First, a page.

Here’s something many home sellers may not realize: Buyers determine the price of a home, not sellers.
For many, that sounds strange. After all, no one knows your home better than you. “That alcove by the window makes for a great reading space in the summertime.” “Who can beat our yard, especially in this packed neighborhood?”
While many of these additions might help increase your home’s value, it might not hold the same value to potential buyers as it would to you, leading many sellers to overprice their home and prevent an offer from reaching the table.
But isn’t overpricing your home generally a good idea, so you can maximize your home’s sale price? In most cases, overpricing your home can actually lead to a lower sale price than if it was priced correctly from the beginning.
Being aware of why you might be overpricing your home, and why it’s a bad idea, can be the difference between a deal and deadweight property.
1. Buyers Know Better
A homebuyer is about to embark on what is most likely the biggest purchase of their life and, no matter if they’re looking for a modular or a mansion, they are going to seek out the best value. If they are familiar with the area then they’ll know an overpriced home like the back of their hand.
In short, they’re not going to waste their time with a seller who they don’t think is serious. If they don’t think the seller is serious, then they definitely won’t bother with setting up a showing. So if you’re not showing your house, it’s going to sit on the market, which will decrease the value of your home over time.
2. A Buyer's Agent Knows Better
A real estate agent is always going to have their clients’ interests at heart, from approximate square footage to number of bedrooms to yard size. But most of all, these options have to fall within their buyers’ price range.
If your home is overpriced, then chances are your home will not meet their criteria. An agent knows that if they continuously show their clients homes outside of their price range, then the client will simply go elsewhere. That’s not good for the agent and they will scoff at your listing and not bother.
Once again, your home will sit on the market because neither the buyer nor their agent will want to waste their time (or commission) on a home that does not fit their needs.
3. The Bank Knows Better
Even if a buyer agrees to your overpriced home, the bank probably won't. For an eligible buyer to close on a home, the bank has to approve the mortgage. To protect their investment, the bank will require that the home undergo an inspection. An independent appraiser will be sent to the property to assess the true value and report back to the bank about the property’s true value versus the price agreed to by the seller and buyer.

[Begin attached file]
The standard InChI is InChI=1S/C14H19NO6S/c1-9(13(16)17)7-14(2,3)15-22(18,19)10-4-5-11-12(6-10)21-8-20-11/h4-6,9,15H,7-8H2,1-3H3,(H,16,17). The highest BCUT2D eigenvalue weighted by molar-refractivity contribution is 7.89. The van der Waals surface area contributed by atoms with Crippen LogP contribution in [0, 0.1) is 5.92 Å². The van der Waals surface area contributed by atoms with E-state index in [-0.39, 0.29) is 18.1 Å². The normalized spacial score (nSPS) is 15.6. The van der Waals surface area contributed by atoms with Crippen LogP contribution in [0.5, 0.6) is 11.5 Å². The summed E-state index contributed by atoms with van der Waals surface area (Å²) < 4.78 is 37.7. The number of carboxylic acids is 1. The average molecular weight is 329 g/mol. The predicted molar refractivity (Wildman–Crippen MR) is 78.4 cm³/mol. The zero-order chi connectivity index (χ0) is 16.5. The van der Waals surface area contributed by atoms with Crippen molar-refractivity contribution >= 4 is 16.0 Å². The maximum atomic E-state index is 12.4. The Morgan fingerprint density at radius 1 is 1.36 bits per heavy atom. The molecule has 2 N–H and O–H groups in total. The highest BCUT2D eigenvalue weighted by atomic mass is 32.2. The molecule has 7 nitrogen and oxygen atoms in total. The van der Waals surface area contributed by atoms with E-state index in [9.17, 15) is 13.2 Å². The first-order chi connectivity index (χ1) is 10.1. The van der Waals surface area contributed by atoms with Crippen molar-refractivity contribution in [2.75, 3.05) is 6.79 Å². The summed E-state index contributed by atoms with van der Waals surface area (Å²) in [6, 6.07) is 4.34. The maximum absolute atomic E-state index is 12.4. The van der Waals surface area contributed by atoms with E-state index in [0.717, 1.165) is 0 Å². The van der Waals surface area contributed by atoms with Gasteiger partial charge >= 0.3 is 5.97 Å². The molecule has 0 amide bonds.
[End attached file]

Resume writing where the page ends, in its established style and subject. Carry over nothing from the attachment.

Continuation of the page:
At this point, the overpriced home has miraculously been seen and shown by agents, attracted a couple of offers, and found a buyer about to pay an inflated price for the home. The buyer might be convinced to pay the higher price for the home, but the bank won’t be.
If the appraiser reports that the home is worth much less than the asking price, then it’s highly unlikely that the bank is going to approve the mortgage, making the deal fall through, leaving your home on the market for an even longer time.
4. Your Home Can Actually Decrease in Value
There are few things more devastating to a home seller than a long, drawn out selling process. If your home has been sitting on the market for more than 30 days without an offer, as a general rule, you’ll need to lower the asking price, or the buyer’s agent will do that for you, as the number of days a home is on the market is a major negotiating tool for buyers’ agents to lower the price.
An inflated asking price on a home also attracts curious lookers instead of serious buyers, leading other competing homes in the area to look more appealing by comparison. The consequence is that your home looks even less appealing than the surrounding homes.
5. Your Home Is Not Reaching Your Audience
It should be common knowledge by now that most homes are discovered via search engines and, more specifically, the Multiple Listing Service (MLS). Every buyer is going to have their maximum budget and can weed out homes that are not within their price range.
Think about this from a buyer’s perspective. Say you’re shopping online for a new vacuum cleaner with a maximum budget of $500. You go to a website and sort the results so that the lowest priced vacuums come up first and stop looking once the price hits $500. You don’t even see the options above your maximum price.
That’s exactly what prospective buyers are doing. It’s not that they’re ignoring your listing, they’re not even seeing it.
Overpricing your home can lead to many unintended consequences, the most damaging of which is a decreased home price after all is said and done. Being realistic and reasonable about your home’s worth not only makes it move faster but, ironically, can also fetch a higher price. If your home is a great value for the area, both agents and buyers will know it, leading to multiple offers and a bidding war. A bidding war is every home sellers’ dream, but it all starts with being honest and realistic.
If you're ready to sell and move into a 55+ community ASAP, remember these tips and don't overprice!